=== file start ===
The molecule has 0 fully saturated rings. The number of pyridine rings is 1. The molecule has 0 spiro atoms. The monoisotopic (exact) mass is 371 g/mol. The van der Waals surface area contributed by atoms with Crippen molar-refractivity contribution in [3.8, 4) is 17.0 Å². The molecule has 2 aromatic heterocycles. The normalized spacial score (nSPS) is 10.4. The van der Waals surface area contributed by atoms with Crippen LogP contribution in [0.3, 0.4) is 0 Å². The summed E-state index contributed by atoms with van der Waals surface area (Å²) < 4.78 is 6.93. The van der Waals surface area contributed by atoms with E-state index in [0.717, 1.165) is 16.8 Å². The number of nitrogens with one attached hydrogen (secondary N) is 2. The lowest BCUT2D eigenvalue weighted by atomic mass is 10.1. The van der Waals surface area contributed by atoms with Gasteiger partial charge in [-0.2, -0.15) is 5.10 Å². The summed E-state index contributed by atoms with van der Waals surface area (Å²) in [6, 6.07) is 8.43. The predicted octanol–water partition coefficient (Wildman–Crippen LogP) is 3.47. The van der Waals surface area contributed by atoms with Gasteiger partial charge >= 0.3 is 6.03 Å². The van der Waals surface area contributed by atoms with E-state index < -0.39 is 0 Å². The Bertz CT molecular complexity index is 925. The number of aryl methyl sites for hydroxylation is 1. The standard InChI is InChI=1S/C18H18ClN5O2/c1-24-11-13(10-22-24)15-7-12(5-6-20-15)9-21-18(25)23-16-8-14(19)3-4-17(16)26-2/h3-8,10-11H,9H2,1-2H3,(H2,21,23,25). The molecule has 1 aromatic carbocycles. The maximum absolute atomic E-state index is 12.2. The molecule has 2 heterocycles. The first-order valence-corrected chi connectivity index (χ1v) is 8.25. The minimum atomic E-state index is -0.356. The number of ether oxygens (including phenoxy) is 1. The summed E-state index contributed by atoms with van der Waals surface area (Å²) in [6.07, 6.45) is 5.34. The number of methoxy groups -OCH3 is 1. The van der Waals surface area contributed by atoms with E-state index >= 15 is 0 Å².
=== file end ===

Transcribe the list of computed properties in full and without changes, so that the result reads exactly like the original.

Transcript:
The molecule has 0 fully saturated rings. The number of pyridine rings is 1. The molecule has 0 spiro atoms. The monoisotopic (exact) mass is 371 g/mol. The van der Waals surface area contributed by atoms with Crippen molar-refractivity contribution in [3.8, 4) is 17.0 Å². The molecule has 2 aromatic heterocycles. The normalized spacial score (nSPS) is 10.4. The van der Waals surface area contributed by atoms with Crippen LogP contribution in [0.3, 0.4) is 0 Å². The summed E-state index contributed by atoms with van der Waals surface area (Å²) < 4.78 is 6.93. The van der Waals surface area contributed by atoms with E-state index in [0.717, 1.165) is 16.8 Å². The number of nitrogens with one attached hydrogen (secondary N) is 2. The lowest BCUT2D eigenvalue weighted by atomic mass is 10.1. The van der Waals surface area contributed by atoms with Gasteiger partial charge in [-0.2, -0.15) is 5.10 Å². The summed E-state index contributed by atoms with van der Waals surface area (Å²) in [6, 6.07) is 8.43. The predicted octanol–water partition coefficient (Wildman–Crippen LogP) is 3.47. The van der Waals surface area contributed by atoms with Gasteiger partial charge >= 0.3 is 6.03 Å². The van der Waals surface area contributed by atoms with E-state index < -0.39 is 0 Å². The Bertz CT molecular complexity index is 925. The number of aryl methyl sites for hydroxylation is 1. The standard InChI is InChI=1S/C18H18ClN5O2/c1-24-11-13(10-22-24)15-7-12(5-6-20-15)9-21-18(25)23-16-8-14(19)3-4-17(16)26-2/h3-8,10-11H,9H2,1-2H3,(H2,21,23,25). The molecule has 1 aromatic carbocycles. The maximum absolute atomic E-state index is 12.2. The molecule has 2 heterocycles. The first-order valence-corrected chi connectivity index (χ1v) is 8.25. The minimum atomic E-state index is -0.356. The number of ether oxygens (including phenoxy) is 1. The summed E-state index contributed by atoms with van der Waals surface area (Å²) in [6.07, 6.45) is 5.34. The number of methoxy groups -OCH3 is 1. The van der Waals surface area contributed by atoms with E-state index >= 15 is 0 Å².